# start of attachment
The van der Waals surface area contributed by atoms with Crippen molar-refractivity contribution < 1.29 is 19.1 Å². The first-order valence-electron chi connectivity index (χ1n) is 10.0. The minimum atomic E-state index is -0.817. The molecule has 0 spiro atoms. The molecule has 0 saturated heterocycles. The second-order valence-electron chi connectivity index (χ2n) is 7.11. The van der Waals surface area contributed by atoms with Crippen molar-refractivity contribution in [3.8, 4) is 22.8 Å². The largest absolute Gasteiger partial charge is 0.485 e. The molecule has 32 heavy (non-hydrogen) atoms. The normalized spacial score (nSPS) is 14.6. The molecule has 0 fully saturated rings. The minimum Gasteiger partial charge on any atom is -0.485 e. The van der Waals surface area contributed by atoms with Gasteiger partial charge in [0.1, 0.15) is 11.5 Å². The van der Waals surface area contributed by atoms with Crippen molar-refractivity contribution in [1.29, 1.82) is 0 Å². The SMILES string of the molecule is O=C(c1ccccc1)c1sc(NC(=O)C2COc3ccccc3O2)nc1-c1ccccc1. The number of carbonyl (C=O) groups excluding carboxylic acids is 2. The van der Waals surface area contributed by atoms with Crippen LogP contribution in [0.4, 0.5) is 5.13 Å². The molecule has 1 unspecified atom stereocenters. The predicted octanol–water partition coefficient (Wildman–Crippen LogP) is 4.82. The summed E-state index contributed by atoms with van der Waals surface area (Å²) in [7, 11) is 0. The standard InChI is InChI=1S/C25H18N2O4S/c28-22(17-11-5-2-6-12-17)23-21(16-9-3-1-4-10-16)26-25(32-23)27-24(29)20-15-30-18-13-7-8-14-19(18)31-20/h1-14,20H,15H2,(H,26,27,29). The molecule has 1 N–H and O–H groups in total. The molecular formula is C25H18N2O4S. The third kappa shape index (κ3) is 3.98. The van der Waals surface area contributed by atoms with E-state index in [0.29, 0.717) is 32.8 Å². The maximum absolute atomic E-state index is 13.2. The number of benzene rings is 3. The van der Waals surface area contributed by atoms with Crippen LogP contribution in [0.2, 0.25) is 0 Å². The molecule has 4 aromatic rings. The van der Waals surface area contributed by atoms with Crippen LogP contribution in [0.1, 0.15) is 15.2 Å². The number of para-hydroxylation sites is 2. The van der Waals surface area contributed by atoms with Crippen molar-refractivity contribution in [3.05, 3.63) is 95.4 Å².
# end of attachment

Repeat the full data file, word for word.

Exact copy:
The van der Waals surface area contributed by atoms with Crippen molar-refractivity contribution < 1.29 is 19.1 Å². The first-order valence-electron chi connectivity index (χ1n) is 10.0. The minimum atomic E-state index is -0.817. The molecule has 0 spiro atoms. The molecule has 0 saturated heterocycles. The second-order valence-electron chi connectivity index (χ2n) is 7.11. The van der Waals surface area contributed by atoms with Crippen molar-refractivity contribution in [3.8, 4) is 22.8 Å². The largest absolute Gasteiger partial charge is 0.485 e. The molecule has 32 heavy (non-hydrogen) atoms. The normalized spacial score (nSPS) is 14.6. The molecule has 0 fully saturated rings. The minimum Gasteiger partial charge on any atom is -0.485 e. The van der Waals surface area contributed by atoms with Gasteiger partial charge in [0.1, 0.15) is 11.5 Å². The van der Waals surface area contributed by atoms with Crippen molar-refractivity contribution in [1.29, 1.82) is 0 Å². The SMILES string of the molecule is O=C(c1ccccc1)c1sc(NC(=O)C2COc3ccccc3O2)nc1-c1ccccc1. The number of carbonyl (C=O) groups excluding carboxylic acids is 2. The van der Waals surface area contributed by atoms with Crippen LogP contribution in [0.4, 0.5) is 5.13 Å². The molecule has 1 unspecified atom stereocenters. The predicted octanol–water partition coefficient (Wildman–Crippen LogP) is 4.82. The summed E-state index contributed by atoms with van der Waals surface area (Å²) in [7, 11) is 0. The standard InChI is InChI=1S/C25H18N2O4S/c28-22(17-11-5-2-6-12-17)23-21(16-9-3-1-4-10-16)26-25(32-23)27-24(29)20-15-30-18-13-7-8-14-19(18)31-20/h1-14,20H,15H2,(H,26,27,29). The molecule has 1 N–H and O–H groups in total. The molecular formula is C25H18N2O4S. The third kappa shape index (κ3) is 3.98. The van der Waals surface area contributed by atoms with E-state index in [0.29, 0.717) is 32.8 Å². The maximum absolute atomic E-state index is 13.2. The number of benzene rings is 3. The van der Waals surface area contributed by atoms with Crippen LogP contribution in [0.2, 0.25) is 0 Å². The molecule has 4 aromatic rings. The van der Waals surface area contributed by atoms with Crippen LogP contribution in [0.1, 0.15) is 15.2 Å². The number of para-hydroxylation sites is 2. The van der Waals surface area contributed by atoms with Crippen molar-refractivity contribution in [3.05, 3.63) is 95.4 Å².